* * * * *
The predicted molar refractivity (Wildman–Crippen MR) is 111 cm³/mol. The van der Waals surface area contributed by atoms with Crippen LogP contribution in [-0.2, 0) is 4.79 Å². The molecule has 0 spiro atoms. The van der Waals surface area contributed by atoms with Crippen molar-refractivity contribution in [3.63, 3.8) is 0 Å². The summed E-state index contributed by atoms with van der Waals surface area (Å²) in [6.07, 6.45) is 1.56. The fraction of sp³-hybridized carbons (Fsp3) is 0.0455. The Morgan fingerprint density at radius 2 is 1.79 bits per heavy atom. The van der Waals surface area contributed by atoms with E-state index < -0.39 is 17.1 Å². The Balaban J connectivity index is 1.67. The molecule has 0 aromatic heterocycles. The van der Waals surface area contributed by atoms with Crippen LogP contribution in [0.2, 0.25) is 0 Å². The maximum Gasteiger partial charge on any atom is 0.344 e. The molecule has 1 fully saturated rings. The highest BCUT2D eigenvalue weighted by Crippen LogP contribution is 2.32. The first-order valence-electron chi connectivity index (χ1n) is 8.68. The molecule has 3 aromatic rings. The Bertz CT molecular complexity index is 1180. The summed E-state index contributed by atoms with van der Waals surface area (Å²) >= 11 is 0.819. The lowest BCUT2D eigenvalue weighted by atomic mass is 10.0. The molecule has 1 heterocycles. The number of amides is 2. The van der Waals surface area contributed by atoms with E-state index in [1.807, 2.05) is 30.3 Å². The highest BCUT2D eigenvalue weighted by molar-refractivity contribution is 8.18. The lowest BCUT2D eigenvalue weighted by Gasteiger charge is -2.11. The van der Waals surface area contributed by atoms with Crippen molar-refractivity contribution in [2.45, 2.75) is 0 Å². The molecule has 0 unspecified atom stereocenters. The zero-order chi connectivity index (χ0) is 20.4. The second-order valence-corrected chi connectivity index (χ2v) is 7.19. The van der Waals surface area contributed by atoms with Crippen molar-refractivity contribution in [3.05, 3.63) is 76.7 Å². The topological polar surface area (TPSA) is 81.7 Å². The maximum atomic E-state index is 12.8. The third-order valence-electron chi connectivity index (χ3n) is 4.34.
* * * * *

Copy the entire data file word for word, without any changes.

The predicted molar refractivity (Wildman–Crippen MR) is 111 cm³/mol. The van der Waals surface area contributed by atoms with Crippen LogP contribution in [-0.2, 0) is 4.79 Å². The molecule has 0 spiro atoms. The van der Waals surface area contributed by atoms with Crippen molar-refractivity contribution in [3.63, 3.8) is 0 Å². The summed E-state index contributed by atoms with van der Waals surface area (Å²) in [6.07, 6.45) is 1.56. The fraction of sp³-hybridized carbons (Fsp3) is 0.0455. The Morgan fingerprint density at radius 2 is 1.79 bits per heavy atom. The van der Waals surface area contributed by atoms with E-state index < -0.39 is 17.1 Å². The Balaban J connectivity index is 1.67. The molecule has 0 aromatic heterocycles. The van der Waals surface area contributed by atoms with Crippen LogP contribution in [0.2, 0.25) is 0 Å². The maximum Gasteiger partial charge on any atom is 0.344 e. The molecule has 1 fully saturated rings. The highest BCUT2D eigenvalue weighted by Crippen LogP contribution is 2.32. The first-order valence-electron chi connectivity index (χ1n) is 8.68. The molecule has 3 aromatic rings. The Bertz CT molecular complexity index is 1180. The summed E-state index contributed by atoms with van der Waals surface area (Å²) >= 11 is 0.819. The lowest BCUT2D eigenvalue weighted by atomic mass is 10.0. The molecule has 1 heterocycles. The number of amides is 2. The van der Waals surface area contributed by atoms with E-state index in [1.807, 2.05) is 30.3 Å². The highest BCUT2D eigenvalue weighted by molar-refractivity contribution is 8.18. The lowest BCUT2D eigenvalue weighted by Gasteiger charge is -2.11. The van der Waals surface area contributed by atoms with Crippen molar-refractivity contribution in [2.45, 2.75) is 0 Å². The molecule has 0 unspecified atom stereocenters. The zero-order chi connectivity index (χ0) is 20.4. The second-order valence-corrected chi connectivity index (χ2v) is 7.19. The van der Waals surface area contributed by atoms with Crippen molar-refractivity contribution in [3.05, 3.63) is 76.7 Å². The topological polar surface area (TPSA) is 81.7 Å². The maximum atomic E-state index is 12.8. The third-order valence-electron chi connectivity index (χ3n) is 4.34.